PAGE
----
Folks, that’s the lesson for you and me.  We serve the greatest King this world has ever known.  And his kingdom is all around us. 

We recognize his presence wherever love triumphs over fear, where the stranger and the alien are welcomed, and the widows and the orphans cared for. 

Jesus is right there among us when forgiveness overwhelms our desire for revenge, and the instinct to make peace smothers the fires of aggression.

And we’ll recognize him straight away.  And not because his face is printed on the bills in our wallets. 

As we serve the least and the lost, we recognize his face in them, and Jesus’ face is recognizable in us.  That’s how we recognize our king. 

May it be so.

 

Last Published: December 3, 2019 1:37 PM
Sermons

Click here to view Worship Videos.

For sermon texts, please click on the links below.

November 2019


November 24, 2019  "How to Recognize Your King" by Rev. Don Wahlig

November 17, 2019  "A Good Ending" by Rev. Don Wahlig

November 3, 2019  "What Makes a Saint?" by Rev. Don Wahlig

 

October 2019


October 20, 2019  "Money as Means" by Rev. Don Wahlig

October 6, 2019  "A New Family" by Rev. Don Wahlig

 

September 2019


September 15, 2019  "Sight? Or Insight?" by Rev. Don Wahlig

 

August 2019


August 25, 2019  "Seeing as God Sees" by Rev. Don Wahlig

August 4, 2019  "Five Lies & the Truth" by Rev. Don Wahlig

 

July 2019


July 28, 2019  "Walking Hand in Hand" by Rev. Don Wahlig

 

June 2019


June 23, 2019  "The New, True You!" by Rev. Don Wahlig

June 16, 2019  "The Fuzzy Logic of Discernment" by Rev. Don Wahlig

June 9, 2019  "Speaking of Dreams and Visions" by Rev. Don Wahlig

June 2, 2019 "Who's the Prisoner?" by Rev. Don Wahlig

 

May 2019


May 5, 2019 "Vision Correction" by Rev. Don Wahlig

 

April 2019


April 21, 2019 "So, Where Is He?" by Rev. Don Wahlig

April 14, 2019 "A Wondrous Love" by Rev. Don Wahlig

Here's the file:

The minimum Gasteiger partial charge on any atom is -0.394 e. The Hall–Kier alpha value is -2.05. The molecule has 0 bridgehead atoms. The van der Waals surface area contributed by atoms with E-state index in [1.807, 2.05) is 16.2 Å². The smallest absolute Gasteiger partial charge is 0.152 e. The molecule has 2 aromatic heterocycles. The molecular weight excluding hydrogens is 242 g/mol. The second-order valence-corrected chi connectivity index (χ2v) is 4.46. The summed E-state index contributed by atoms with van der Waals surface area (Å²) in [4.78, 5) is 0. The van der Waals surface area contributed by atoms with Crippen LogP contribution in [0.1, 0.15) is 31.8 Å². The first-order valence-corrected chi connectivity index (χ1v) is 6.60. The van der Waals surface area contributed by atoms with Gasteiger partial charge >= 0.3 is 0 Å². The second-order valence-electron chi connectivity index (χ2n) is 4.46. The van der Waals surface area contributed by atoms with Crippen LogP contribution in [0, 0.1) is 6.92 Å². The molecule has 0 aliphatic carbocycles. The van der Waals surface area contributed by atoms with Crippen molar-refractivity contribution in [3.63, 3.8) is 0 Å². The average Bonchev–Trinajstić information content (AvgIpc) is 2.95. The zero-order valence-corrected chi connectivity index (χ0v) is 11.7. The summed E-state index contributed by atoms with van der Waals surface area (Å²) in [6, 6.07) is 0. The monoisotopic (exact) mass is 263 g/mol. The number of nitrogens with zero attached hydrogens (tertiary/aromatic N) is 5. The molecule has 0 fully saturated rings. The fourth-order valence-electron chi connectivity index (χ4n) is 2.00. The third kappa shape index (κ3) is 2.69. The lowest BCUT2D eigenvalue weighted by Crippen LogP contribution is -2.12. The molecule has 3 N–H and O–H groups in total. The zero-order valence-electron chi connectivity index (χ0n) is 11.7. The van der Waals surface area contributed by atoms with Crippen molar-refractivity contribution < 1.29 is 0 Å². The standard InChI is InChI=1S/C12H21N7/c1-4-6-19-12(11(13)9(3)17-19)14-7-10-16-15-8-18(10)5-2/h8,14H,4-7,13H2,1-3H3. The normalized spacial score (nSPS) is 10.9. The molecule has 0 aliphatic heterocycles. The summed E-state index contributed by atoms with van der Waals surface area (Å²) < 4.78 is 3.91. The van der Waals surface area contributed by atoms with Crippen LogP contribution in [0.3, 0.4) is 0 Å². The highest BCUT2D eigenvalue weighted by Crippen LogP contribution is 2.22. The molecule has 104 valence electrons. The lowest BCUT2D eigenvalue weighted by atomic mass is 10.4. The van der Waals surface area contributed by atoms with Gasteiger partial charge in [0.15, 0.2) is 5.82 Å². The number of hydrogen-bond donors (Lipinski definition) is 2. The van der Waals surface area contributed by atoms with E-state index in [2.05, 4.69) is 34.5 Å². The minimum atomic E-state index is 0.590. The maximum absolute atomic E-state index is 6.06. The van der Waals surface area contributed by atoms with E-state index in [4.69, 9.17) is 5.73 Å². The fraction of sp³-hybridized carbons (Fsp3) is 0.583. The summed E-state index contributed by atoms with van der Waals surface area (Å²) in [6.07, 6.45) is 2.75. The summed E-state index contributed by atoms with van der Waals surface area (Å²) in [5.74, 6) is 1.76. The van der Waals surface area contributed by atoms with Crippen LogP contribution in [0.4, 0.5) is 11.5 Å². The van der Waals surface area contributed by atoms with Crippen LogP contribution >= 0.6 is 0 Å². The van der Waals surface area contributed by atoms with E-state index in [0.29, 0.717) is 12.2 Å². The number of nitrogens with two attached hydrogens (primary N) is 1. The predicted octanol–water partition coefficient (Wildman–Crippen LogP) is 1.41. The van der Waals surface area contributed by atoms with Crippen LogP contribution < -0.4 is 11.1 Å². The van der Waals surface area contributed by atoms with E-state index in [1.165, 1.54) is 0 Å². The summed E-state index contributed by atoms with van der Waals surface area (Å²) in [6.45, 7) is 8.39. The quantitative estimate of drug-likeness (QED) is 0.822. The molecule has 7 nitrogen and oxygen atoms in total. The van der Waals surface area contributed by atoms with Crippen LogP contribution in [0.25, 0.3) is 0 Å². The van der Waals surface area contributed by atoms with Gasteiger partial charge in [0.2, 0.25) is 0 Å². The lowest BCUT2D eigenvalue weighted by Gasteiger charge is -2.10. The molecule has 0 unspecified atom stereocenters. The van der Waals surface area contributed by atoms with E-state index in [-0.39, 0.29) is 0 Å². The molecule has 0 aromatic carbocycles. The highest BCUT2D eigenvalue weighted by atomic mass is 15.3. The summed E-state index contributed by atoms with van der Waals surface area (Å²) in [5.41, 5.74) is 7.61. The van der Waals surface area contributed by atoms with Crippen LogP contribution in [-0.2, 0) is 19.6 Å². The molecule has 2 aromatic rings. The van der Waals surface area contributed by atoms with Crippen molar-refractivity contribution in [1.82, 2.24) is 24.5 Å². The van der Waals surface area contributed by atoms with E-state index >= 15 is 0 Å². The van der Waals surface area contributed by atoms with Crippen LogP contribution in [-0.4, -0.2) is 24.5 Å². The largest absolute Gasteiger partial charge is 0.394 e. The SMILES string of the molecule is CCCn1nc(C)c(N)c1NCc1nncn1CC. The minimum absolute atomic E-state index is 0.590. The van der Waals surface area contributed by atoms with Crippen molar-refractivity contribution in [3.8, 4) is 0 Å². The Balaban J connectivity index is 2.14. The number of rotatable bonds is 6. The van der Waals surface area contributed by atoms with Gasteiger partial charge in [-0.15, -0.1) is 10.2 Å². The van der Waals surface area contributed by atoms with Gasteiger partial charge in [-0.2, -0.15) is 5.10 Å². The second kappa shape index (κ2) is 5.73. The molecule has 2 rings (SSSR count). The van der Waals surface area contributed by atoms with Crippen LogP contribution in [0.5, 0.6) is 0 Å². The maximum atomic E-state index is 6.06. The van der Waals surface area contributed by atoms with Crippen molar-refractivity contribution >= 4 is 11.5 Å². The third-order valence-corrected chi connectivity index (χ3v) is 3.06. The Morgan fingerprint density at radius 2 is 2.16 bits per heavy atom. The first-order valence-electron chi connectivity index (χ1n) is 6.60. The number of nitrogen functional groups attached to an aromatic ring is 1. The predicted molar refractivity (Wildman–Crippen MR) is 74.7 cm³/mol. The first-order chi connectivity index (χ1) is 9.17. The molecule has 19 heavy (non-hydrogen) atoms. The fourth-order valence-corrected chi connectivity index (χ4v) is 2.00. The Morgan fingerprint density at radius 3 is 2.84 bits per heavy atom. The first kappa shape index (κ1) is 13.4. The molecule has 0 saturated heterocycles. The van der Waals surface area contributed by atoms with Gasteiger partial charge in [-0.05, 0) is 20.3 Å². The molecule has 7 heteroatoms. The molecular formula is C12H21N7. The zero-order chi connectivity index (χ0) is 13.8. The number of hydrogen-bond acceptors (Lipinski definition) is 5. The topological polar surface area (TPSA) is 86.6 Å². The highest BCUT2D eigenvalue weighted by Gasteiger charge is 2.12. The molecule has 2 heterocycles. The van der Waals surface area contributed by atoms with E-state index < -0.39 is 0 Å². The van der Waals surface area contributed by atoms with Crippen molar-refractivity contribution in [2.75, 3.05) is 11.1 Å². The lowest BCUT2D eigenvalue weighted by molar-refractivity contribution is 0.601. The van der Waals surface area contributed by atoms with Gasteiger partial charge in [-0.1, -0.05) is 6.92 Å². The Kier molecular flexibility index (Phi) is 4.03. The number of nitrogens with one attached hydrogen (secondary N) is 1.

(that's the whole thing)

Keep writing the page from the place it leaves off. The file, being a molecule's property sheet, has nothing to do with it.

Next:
April 7, 2019 "For Love, or Money?" by Rev. Don Wahlig

 

March 2019


March 31 "Grace Forgotten" by Rev. Don Wahlig

March 17, 2019 "The Love that Won't Quit" by Rev. Don Wahlig

 

February 2019


February 17, 2019 "The Kingdom Vision" by Rev. Don Wahlig

February 10, 2019 "Fishing Tips for Amateur Anglers" by Rev. Don Wahlig

February 3, 2019 "Grace Unlimited" by Rev. Don Wahlig

 

January 2019


January 13, 2019 "The Promise of Baptism" by Rev. Don Wahlig

January 6, 2019 "The Message of the Magi" by Rev. Don Wahlig

 

December 2018


Christmas Eve, 2018 "Self-giving Love" by Rev. Don Wahlig

December 23, 2018 "Sing Along" by Rev. Don Wahlig

December 2, 2018 “Living in Between" by Rev. Don Wahlig

 

November 2018


November 18, 2018 “Persistent Witness" by Rev. Don Wahlig

November 11, 2018 “Everyday Foxhole Faith" by Rev. Don Wahlig

 

October 2018


October 28, 2018 “True Discipleship" by Rev. Don Wahlig

October 21, 2018 “How the Truly Great Get that Way" by Rev. Don Wahlig

October 14, 2018 “The Cost of Discipleship" by Rev. Don Wahlig

 

September 2018


September 30, 2018 “Holding It All Together" by Rev. Don Wahlig

September 23, 2018 “Gentle Wisdom" by Rev. Don Wahlig

September 16, 2018 “Finding the Right Words" by Rev. Don Wahlig

September 9, 2018 “Jesus: Savior...and Lord?" by Rev. Don Wahlig

 

Click here for previous sermons